International Association of Insurance Supervisors, 2013, “Global Systemically Important Insurers: Initial Assessment Methodology,” July.
International Monetary Fund, 2011 “Chile–Financial Sector Stability Assessment,” IMF Country Report No. 11/261, August (Washington: International Monetary Fund).
Prepared by Nicolas Arregui (MCM).
While banks or insurance companies are not permitted to directly own another insurance company, conglomeration can be established between financial companies through a holding company. While life and non-life companies need to be individually licensed and a separate corporation established, if they belong to the same group, the same management and administrative system may be used in Chile.
In their guidelines, markets with a Herfindahl Index (HHI) below 1000 are deemed “unconcentrated,” those with an HHI between 1,000 and 1,800 are deemed “moderately concentrated,” and those with an HHI above 1,800 are deemed “highly concentrated.”
Examples of non-traditional and non-insurance activities include financial guarantee insurance, capital market activities such as credit default swap (CDS) issuance, transactions for non-hedging purposes, derivative trading or leveraging assets to enhance investment returns.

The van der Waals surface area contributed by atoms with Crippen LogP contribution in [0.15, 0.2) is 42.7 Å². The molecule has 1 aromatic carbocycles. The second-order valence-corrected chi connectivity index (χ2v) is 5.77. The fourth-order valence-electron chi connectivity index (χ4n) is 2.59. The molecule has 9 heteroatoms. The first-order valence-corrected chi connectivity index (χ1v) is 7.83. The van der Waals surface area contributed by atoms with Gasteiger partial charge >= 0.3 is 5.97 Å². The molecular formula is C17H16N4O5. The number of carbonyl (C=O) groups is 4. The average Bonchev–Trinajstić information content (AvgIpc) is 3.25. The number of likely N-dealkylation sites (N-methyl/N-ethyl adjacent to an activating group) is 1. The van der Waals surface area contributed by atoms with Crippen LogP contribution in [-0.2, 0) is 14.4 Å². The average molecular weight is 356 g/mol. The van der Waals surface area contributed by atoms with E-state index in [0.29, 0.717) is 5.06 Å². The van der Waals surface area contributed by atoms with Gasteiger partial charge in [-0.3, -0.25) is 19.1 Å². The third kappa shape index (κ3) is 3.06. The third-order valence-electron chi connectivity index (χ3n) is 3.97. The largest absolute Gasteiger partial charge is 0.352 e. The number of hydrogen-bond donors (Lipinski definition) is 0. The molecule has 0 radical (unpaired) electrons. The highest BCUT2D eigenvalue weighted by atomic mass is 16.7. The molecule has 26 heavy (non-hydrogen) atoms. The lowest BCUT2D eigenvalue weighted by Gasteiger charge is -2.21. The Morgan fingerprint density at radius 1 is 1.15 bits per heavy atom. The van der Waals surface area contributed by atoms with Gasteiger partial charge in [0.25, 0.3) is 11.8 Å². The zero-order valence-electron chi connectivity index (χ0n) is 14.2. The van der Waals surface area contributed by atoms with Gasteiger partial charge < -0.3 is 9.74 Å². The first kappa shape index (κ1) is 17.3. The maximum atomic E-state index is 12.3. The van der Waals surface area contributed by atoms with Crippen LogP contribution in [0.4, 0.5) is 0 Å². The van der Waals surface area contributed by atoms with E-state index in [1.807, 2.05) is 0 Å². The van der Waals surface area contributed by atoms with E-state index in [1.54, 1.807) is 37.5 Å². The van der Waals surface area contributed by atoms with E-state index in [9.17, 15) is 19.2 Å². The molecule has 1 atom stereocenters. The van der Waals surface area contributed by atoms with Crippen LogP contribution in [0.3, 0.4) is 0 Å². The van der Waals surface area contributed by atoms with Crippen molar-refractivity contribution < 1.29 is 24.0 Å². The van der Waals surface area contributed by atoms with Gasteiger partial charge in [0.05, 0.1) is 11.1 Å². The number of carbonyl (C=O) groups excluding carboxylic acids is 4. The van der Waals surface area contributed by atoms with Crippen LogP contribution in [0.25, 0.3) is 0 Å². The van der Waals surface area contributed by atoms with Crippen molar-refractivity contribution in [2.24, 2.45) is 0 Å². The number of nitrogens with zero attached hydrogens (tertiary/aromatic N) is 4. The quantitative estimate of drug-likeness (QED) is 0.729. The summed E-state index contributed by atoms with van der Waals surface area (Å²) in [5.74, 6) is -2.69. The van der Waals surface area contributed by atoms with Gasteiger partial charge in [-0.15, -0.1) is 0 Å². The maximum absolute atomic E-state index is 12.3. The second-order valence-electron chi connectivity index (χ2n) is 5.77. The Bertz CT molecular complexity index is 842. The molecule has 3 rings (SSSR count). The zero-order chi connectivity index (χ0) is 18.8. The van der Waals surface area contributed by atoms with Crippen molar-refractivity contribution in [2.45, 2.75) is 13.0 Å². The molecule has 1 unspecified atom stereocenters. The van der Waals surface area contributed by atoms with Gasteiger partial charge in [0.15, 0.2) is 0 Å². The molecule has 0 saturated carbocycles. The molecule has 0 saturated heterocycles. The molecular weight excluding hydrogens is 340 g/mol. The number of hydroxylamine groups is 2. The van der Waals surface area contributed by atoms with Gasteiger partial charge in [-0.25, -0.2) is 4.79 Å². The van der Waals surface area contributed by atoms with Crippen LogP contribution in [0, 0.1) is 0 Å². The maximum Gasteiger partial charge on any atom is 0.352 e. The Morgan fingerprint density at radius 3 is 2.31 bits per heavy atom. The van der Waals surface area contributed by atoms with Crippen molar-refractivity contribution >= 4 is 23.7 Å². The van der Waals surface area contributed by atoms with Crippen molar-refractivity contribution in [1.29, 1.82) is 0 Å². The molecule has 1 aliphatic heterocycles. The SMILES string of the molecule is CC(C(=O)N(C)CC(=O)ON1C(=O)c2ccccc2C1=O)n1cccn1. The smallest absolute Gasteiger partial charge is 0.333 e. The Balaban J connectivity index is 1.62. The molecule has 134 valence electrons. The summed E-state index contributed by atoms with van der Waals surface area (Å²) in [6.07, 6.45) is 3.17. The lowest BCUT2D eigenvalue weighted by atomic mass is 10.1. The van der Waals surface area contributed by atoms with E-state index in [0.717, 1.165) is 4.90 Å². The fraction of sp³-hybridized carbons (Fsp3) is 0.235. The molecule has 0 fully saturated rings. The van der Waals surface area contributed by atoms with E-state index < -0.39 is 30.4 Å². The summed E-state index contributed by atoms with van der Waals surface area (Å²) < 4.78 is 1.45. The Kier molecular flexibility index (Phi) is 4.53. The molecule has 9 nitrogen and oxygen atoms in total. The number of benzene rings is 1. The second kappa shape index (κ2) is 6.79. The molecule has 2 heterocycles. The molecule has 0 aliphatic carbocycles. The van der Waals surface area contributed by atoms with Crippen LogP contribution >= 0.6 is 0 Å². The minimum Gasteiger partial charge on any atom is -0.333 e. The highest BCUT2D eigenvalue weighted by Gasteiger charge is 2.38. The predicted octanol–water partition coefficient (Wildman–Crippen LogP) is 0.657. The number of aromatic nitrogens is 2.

Mutual funds are a key investment for property and casualty insurers.
Regulatory exposure limits for housing are tighter than those for commercial real estate.
Real estate assets are priced at the minimum of two independent price sources and the amortized cost adjusted by inflation.
Another stress testing exercise conducted by SVS considers a drop in asset prices of 30 percent.
See IMF Chile FSAP Update 2011.
The lack of a global standard for capital adequacy in insurance does not allow for a cross-country comparison.
The 2004 FSAP conducted a review of the insurance sector that, among other issues, recommended a move to a more risk-based approach to supervision. The 2011 FSAP followed up on the recommendation.
At present the capital requirements (based on Solvency I) cannot be said to be sensitive to the size and risks of the insurers’ operations. The SVS is in the process of developing a standard formula for risk-based capital. To date, the SVS has published two methodological papers and is conducting its second quantitative impact study.